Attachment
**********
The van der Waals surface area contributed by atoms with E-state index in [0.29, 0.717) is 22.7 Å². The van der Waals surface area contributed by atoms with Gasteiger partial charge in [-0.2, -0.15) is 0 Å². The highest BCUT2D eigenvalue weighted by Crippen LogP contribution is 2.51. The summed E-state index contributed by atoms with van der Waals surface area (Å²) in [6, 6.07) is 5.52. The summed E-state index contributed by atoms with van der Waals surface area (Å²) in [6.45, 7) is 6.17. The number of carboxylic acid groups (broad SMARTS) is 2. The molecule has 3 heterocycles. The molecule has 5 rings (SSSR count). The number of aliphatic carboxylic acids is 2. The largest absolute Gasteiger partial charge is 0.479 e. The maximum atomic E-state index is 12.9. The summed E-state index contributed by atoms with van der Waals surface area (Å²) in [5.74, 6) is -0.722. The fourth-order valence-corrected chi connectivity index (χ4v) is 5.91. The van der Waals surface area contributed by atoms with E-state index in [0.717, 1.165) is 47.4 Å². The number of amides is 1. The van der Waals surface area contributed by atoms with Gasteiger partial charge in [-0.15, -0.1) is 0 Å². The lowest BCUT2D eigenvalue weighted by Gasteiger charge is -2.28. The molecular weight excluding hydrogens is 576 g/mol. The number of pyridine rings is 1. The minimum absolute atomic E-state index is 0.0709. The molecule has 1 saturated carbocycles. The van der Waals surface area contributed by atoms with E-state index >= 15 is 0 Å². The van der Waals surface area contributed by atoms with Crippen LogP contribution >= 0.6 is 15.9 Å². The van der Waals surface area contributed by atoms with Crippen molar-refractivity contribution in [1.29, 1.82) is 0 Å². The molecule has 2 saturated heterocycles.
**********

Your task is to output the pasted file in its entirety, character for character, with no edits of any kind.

The van der Waals surface area contributed by atoms with E-state index in [0.29, 0.717) is 22.7 Å². The van der Waals surface area contributed by atoms with Gasteiger partial charge in [-0.2, -0.15) is 0 Å². The highest BCUT2D eigenvalue weighted by Crippen LogP contribution is 2.51. The summed E-state index contributed by atoms with van der Waals surface area (Å²) in [6, 6.07) is 5.52. The summed E-state index contributed by atoms with van der Waals surface area (Å²) in [6.45, 7) is 6.17. The number of carboxylic acid groups (broad SMARTS) is 2. The molecule has 3 heterocycles. The molecule has 5 rings (SSSR count). The number of aliphatic carboxylic acids is 2. The largest absolute Gasteiger partial charge is 0.479 e. The maximum atomic E-state index is 12.9. The summed E-state index contributed by atoms with van der Waals surface area (Å²) in [5.74, 6) is -0.722. The fourth-order valence-corrected chi connectivity index (χ4v) is 5.91. The van der Waals surface area contributed by atoms with E-state index in [0.717, 1.165) is 47.4 Å². The number of amides is 1. The van der Waals surface area contributed by atoms with Gasteiger partial charge in [-0.15, -0.1) is 0 Å². The lowest BCUT2D eigenvalue weighted by Gasteiger charge is -2.28. The molecular weight excluding hydrogens is 576 g/mol. The number of pyridine rings is 1. The minimum absolute atomic E-state index is 0.0709. The molecule has 1 saturated carbocycles. The van der Waals surface area contributed by atoms with E-state index >= 15 is 0 Å². The van der Waals surface area contributed by atoms with Crippen LogP contribution >= 0.6 is 15.9 Å². The van der Waals surface area contributed by atoms with Crippen molar-refractivity contribution in [1.29, 1.82) is 0 Å². The molecule has 2 saturated heterocycles.